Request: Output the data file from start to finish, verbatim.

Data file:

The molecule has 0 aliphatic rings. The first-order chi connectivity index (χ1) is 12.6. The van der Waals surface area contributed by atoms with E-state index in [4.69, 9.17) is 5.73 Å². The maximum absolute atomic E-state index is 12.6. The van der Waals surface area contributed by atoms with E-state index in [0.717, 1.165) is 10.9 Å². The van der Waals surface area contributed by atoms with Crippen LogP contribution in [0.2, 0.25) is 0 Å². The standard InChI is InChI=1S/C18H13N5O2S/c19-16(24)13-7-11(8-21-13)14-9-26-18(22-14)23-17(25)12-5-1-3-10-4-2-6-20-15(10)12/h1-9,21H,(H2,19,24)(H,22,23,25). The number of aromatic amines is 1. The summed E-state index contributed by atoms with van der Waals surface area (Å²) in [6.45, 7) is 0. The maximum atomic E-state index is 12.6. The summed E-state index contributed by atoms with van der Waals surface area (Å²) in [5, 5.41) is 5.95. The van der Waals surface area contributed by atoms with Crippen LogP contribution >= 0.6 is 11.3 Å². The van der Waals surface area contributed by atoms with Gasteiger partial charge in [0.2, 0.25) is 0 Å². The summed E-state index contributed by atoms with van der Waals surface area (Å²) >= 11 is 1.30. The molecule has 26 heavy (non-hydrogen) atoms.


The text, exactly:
The molecule has 0 aliphatic rings. The first-order chi connectivity index (χ1) is 12.6. The van der Waals surface area contributed by atoms with E-state index in [4.69, 9.17) is 5.73 Å². The maximum absolute atomic E-state index is 12.6. The van der Waals surface area contributed by atoms with E-state index in [0.717, 1.165) is 10.9 Å². The van der Waals surface area contributed by atoms with Crippen LogP contribution in [0.2, 0.25) is 0 Å². The standard InChI is InChI=1S/C18H13N5O2S/c19-16(24)13-7-11(8-21-13)14-9-26-18(22-14)23-17(25)12-5-1-3-10-4-2-6-20-15(10)12/h1-9,21H,(H2,19,24)(H,22,23,25). The number of aromatic amines is 1. The summed E-state index contributed by atoms with van der Waals surface area (Å²) in [6.45, 7) is 0. The maximum atomic E-state index is 12.6. The summed E-state index contributed by atoms with van der Waals surface area (Å²) in [5, 5.41) is 5.95. The van der Waals surface area contributed by atoms with Crippen LogP contribution >= 0.6 is 11.3 Å². The van der Waals surface area contributed by atoms with Gasteiger partial charge in [0.2, 0.25) is 0 Å². The summed E-state index contributed by atoms with van der Waals surface area (Å²) >= 11 is 1.30. The molecule has 26 heavy (non-hydrogen) atoms.